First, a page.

The 1968 ResolutionThis resolution was adopted by the 1968 Convention of the LSA/LSO. The introductory paragraph (in italics) appeared in the pamphlet Canada-U.S. Relations: A Socialist Viewpoint, published in 1969.
The following document was adopted by the 1968 convention of the League for Socialist Action/Ligue Socialiste Ouvrière. It deals with many of the questions now being discussed in the growing debate over U.S. control of the Canadian economy, culture and political life. Presenting as it does the revolutionary socialist position on U.S.-Canadian relations, we believe it is of particular relevance to the debate on "Canadian nationalism" within the New Democratic Party.
Relations between Canada and the United States have always been a dominant factor in Canadian politics. The British Conquest was largely motivated by the determination of the British Crown to build a military bastion on this side of the Atlantic from which it hoped to defeat the revolutionary New England states. Confederation was primarily carried through to overcome the immediate threat of the secession of the West to the United States or its conquest by the United States.
Today, along with the longstanding and now built-in deficit in trade relations, a decisive factor in Canada-U.S. relations has become the extent of U.S. capital investment in the Canadian economy. It is greater than the combined total of United States investment in all of Latin America and arrogates to itself political power appropriate to such a massive investment.
Coupled with this direct influence is the fact that U.S. capitalism, the last firm bulwark of world capitalism, has had thrust upon it and has seized the responsibility of sustaining capitalism as a system on an international scale—Canadian capitalism included.
The rising forces of the world socialist revolution, together with the declining position of all other capitalist powers and their weak position, both in absolute terms and relative to the U.S. colossus—their deteriorating position in world trade, their inability to sustain an effective military force in the era of supercostly intercontinental ballistic missiles and nuclear devices to promote and defend their own particular interests—has forced them to become, if not completely subservient, reluctant, but nonetheless compliant tools, or at best junior partners of Wall Street and its imperialist interests. This is true in the case of the biggest and most solvent capitalist powers including those where U.S. investment plays little direct role in their economy.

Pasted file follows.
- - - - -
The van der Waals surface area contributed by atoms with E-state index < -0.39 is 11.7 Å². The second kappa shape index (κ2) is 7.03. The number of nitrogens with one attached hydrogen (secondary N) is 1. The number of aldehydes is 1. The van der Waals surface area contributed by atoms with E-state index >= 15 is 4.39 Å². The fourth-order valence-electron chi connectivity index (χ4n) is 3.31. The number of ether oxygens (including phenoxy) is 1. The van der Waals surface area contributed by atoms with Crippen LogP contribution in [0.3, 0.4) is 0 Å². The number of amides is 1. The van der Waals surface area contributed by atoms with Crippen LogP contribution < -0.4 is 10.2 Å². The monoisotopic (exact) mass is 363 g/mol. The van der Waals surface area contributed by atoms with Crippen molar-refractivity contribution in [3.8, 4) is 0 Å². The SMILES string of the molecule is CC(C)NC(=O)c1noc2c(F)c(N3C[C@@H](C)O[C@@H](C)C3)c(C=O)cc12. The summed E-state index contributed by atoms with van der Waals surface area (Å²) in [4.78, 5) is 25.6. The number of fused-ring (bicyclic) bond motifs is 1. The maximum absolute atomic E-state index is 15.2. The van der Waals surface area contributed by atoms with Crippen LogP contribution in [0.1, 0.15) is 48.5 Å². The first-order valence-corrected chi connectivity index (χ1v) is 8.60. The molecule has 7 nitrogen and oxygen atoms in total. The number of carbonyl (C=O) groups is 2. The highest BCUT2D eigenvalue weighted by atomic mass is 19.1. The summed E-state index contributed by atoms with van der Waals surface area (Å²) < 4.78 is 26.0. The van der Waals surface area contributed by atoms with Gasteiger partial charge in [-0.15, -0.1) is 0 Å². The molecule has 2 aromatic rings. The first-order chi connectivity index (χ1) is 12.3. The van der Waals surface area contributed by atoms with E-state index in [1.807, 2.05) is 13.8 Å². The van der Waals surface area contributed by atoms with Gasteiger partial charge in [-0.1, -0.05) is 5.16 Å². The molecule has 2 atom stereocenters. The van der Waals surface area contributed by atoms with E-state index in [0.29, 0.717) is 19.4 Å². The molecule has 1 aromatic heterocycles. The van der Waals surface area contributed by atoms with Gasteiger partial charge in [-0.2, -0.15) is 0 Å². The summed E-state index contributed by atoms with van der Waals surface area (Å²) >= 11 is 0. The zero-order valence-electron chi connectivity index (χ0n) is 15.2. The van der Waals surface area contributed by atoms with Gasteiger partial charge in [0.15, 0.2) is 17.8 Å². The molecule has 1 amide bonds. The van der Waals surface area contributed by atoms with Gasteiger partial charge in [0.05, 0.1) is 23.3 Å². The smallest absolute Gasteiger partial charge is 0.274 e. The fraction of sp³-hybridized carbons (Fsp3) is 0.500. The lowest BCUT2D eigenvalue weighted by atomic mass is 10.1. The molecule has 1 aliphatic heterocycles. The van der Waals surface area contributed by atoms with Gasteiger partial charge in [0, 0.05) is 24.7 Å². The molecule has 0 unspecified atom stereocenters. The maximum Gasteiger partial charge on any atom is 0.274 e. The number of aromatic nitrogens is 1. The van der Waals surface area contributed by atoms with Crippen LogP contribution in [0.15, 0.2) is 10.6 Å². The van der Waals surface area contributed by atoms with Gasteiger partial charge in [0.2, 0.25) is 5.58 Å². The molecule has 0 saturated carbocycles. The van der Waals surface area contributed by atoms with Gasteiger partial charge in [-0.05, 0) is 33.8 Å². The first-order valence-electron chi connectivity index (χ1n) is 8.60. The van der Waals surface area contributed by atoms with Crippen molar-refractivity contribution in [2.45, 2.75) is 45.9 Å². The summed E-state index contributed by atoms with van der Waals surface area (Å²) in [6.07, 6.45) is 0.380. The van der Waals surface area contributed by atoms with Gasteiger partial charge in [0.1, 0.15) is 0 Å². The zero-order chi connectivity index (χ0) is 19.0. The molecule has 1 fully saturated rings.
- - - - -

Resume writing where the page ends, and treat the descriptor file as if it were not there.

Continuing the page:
The dynamic of U.S. capitalism and the world situation has overcome the economically artificial division of the northern sector of the American continent by an east to west border, not by violating this border or by Canada’s absorption into the U.S. as the 51st state, but through trade and investment. In fact, it serves the interests of U.S. capitalism to maintain the myth of Canadian "sovereignty and independence."
The Canadian capitalist class is a powerful, tightly integrated, highly conscious and cohesive force, firmly in control of the state apparatus which it has constructed and shaped to serve its interests. The position of the Canadian capitalist class in control of the Canadian state apparatus is not challenged by U.S. capitalist interests.
But while in control of the state, the Canadian capitalist class is by no means in control of the Canadian economy—in fact it is less in control than the rulers of any other advanced capitalist country in the world.
Who rules Canada?
The facts of the colossal weight of U.S. capital investment are unchallengeable. Its scope, its myriad points of contact and influence, no doubt exert a decisive influence on Canadian political life (as well as on its social and cultural life) and Canada’s role in the world conflict between capitalism and the forces of the international socialist revolution.